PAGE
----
In addition to these six areas of failure for which the data arrived this week, let us recall the 11 other variables analyzed here in July:

  • Australian dollar value
  • Global employment
  • Youth unemployment
  • Hours worked per person
  • Average weeks the unemployed spend looking for work
  • Workers over 65 forced to return to work
  • Interest rate
  • Budget deficits
  • Government debt
  • Interest paid on debt
  • Stock market performance

All of these have steadily improved in most countries thanks to the recent post-GFC global boom. They deteriorated in Australia.

By supporting the unemployed, Australia comes a cold, motherless last stone

Booming exports and corporate profits

Australia is expected to remain the world leader on most of these measures, as was the case between 2009 and 2013. Exports are at record levels. The trade balance is in record surplus. The current account returned to surplus – for the first time since Gough Whitlam was Prime Minister.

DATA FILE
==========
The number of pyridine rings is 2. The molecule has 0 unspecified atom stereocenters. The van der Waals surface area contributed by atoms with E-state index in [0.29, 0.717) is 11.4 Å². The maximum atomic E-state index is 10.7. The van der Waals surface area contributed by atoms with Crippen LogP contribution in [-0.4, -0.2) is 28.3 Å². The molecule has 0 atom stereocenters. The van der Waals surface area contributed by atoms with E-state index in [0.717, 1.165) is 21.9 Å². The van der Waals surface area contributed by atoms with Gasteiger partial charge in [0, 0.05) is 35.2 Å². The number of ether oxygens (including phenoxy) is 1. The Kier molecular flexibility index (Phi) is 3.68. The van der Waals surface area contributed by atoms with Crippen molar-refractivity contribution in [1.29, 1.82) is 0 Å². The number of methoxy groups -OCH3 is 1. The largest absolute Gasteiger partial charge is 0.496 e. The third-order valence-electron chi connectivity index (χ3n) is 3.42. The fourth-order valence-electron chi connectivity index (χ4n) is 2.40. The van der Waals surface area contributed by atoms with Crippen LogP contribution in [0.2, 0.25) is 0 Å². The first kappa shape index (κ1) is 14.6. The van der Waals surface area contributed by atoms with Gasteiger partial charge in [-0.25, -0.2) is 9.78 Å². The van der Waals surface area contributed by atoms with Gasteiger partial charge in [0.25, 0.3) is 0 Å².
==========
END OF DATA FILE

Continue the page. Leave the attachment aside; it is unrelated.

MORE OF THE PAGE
Corporate profits are also booming in Australia, as they are elsewhere in the world. The percentage increase in profits over the past three years, as reported by ABS, was 22.2%, 10.0% and 10.9%.

Policies don’t work

Obviously, large corporations dine out while the majority of Australians see their income, wealth and quality of life gradually diminish. The Coalition’s management of the economy allows foreign predators to extract Australia’s wealth with little or no return to the Australian people, and allow local businesses to escape the tax burden that the majority of workers are unable to avoid.

These policies serve neither the economy nor the citizens.